“You’ve had your eight years. Now go away.” These were the words addressed to former White House political guru Karl Rove just four months after the end of President George W. Bush’s administration. Not only were they said by a Republican, they were said on popular morning talk show the View. These were the words of Meghan McCain. Yes, THAT Meghan McCain.
You probably never cared about the opinions of the 24-year-old daughter of former presidential candidate and Arizona Senator John McCain. But that doesn’t matter, because you’re about to hear more from her. And she’s not alone. Because political children, once sequestered in the halls of academia, are ready for their close-up.
McCain, who campaigned for her father during the 2008 presidential election, has been a regular on the View since publishing a book last year. She has also done the rounds on Larry King, Rachel Maddow, and Bill Maher. In doing so, she’s tried to position herself as the face of young Republicans. Meanwhile, another blond political daughter has recently made her a-political TV debut.
Jenna Bush recently made her debut appearance as a correspondent on the Today Show. With no real television experience, the former teacher will be focusing on segments dealing primarily with education. Throw in the media blitz of Levi Johnston and political children have made themselves very public in a surprising change of pace.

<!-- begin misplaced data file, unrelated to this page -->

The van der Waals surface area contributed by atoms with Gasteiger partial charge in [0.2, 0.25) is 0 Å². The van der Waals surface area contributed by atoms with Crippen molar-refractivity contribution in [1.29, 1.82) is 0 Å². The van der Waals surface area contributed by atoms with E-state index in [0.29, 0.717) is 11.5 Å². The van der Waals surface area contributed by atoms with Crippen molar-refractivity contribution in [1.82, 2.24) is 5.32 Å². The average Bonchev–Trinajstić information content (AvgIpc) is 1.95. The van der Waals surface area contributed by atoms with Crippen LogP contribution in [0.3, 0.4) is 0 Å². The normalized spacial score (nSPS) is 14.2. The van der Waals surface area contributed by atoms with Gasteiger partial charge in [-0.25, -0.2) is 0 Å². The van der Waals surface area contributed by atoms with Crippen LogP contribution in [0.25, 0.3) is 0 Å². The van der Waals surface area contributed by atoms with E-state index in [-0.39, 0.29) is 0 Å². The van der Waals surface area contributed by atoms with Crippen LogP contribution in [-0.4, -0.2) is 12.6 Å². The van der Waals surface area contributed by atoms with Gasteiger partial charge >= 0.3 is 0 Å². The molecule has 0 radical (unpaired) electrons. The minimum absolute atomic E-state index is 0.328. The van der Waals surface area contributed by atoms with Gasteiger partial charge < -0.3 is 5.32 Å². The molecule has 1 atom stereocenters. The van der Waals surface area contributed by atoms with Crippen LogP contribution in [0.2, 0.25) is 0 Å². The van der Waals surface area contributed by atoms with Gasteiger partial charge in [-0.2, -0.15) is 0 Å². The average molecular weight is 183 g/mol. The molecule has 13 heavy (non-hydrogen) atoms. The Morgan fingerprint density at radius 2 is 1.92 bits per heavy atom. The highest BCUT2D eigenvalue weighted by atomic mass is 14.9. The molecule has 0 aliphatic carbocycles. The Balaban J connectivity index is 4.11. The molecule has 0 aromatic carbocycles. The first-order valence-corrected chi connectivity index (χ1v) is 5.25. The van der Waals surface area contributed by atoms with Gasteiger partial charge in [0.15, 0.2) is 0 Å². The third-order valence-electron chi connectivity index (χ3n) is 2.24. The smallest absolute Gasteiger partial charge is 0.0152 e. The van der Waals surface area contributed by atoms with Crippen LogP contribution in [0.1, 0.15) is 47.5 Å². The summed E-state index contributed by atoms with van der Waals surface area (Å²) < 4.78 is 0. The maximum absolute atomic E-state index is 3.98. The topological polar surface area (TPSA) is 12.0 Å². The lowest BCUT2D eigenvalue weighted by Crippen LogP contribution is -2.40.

Historically, children of high-profile politicians, especially presidential candidates, have done their best to stay away from the media, many finding safe haven in academics. Lyon Tyler was president of William and Mary, Harry Garfield was president of Williams College, and David Eisenhower, the grandson of President Eisenhower and son-in-law of President Nixon, has had a long run at the University of Pennsylvania, where he is Director of the Institute for Public Service at the Annenberg School for Communications. More recently, Chelsea Clinton has been studying at Columbia.
Some beltway children have turned to the pen as well, most recently Al Gore’s daughter, Kristin, who has written a novel as well as for TV shows like Futurama, where she directed her father in a couple of episodes, in which she instructed him to “sound more boring.” The only real exception to the seen-and-not-heard rule were Ronald Reagan’s children. While Ron Jr. has made a number of TV appearances and still appears on the radio, daughter Patti appeared on episodes of the Love Boat and Fantasy Island before posing for Playboy in 1994. With Sasha and Malia Obama already being feted by the press, it could be interesting to see in which direction these trends go.